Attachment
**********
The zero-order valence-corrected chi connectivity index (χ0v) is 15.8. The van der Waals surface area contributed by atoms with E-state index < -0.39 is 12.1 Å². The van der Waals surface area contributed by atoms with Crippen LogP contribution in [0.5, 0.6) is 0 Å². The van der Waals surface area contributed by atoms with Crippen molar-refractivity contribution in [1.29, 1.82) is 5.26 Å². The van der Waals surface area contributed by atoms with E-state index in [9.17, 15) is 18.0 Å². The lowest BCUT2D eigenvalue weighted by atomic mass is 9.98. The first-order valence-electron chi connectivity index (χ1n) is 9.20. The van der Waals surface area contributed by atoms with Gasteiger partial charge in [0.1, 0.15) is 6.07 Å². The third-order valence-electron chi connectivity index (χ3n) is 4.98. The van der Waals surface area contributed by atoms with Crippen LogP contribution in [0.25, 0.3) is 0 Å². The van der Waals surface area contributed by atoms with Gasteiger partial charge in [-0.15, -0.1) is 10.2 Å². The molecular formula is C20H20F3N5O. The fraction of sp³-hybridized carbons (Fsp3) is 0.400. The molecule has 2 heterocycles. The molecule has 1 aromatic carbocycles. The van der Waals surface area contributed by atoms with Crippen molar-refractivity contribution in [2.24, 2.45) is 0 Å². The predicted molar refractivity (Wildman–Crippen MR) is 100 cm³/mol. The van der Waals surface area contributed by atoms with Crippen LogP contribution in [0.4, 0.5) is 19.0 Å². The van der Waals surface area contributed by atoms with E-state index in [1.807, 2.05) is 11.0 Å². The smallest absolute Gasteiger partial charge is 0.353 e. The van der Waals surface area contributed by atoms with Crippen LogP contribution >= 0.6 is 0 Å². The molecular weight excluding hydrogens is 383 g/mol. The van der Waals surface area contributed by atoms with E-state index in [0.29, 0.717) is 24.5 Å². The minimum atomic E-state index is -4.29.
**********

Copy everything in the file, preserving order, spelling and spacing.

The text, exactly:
The zero-order valence-corrected chi connectivity index (χ0v) is 15.8. The van der Waals surface area contributed by atoms with E-state index < -0.39 is 12.1 Å². The van der Waals surface area contributed by atoms with Crippen LogP contribution in [0.5, 0.6) is 0 Å². The van der Waals surface area contributed by atoms with Crippen molar-refractivity contribution in [1.29, 1.82) is 5.26 Å². The van der Waals surface area contributed by atoms with E-state index in [9.17, 15) is 18.0 Å². The lowest BCUT2D eigenvalue weighted by atomic mass is 9.98. The first-order valence-electron chi connectivity index (χ1n) is 9.20. The van der Waals surface area contributed by atoms with Gasteiger partial charge in [0.1, 0.15) is 6.07 Å². The third-order valence-electron chi connectivity index (χ3n) is 4.98. The van der Waals surface area contributed by atoms with Crippen LogP contribution in [0.25, 0.3) is 0 Å². The van der Waals surface area contributed by atoms with Gasteiger partial charge in [-0.15, -0.1) is 10.2 Å². The molecular formula is C20H20F3N5O. The fraction of sp³-hybridized carbons (Fsp3) is 0.400. The molecule has 2 heterocycles. The molecule has 1 aromatic carbocycles. The van der Waals surface area contributed by atoms with Crippen molar-refractivity contribution in [2.24, 2.45) is 0 Å². The predicted molar refractivity (Wildman–Crippen MR) is 100 cm³/mol. The van der Waals surface area contributed by atoms with Crippen LogP contribution in [0.4, 0.5) is 19.0 Å². The van der Waals surface area contributed by atoms with E-state index in [1.807, 2.05) is 11.0 Å². The smallest absolute Gasteiger partial charge is 0.353 e. The van der Waals surface area contributed by atoms with Crippen LogP contribution >= 0.6 is 0 Å². The molecular weight excluding hydrogens is 383 g/mol. The van der Waals surface area contributed by atoms with E-state index in [0.29, 0.717) is 24.5 Å². The minimum atomic E-state index is -4.29.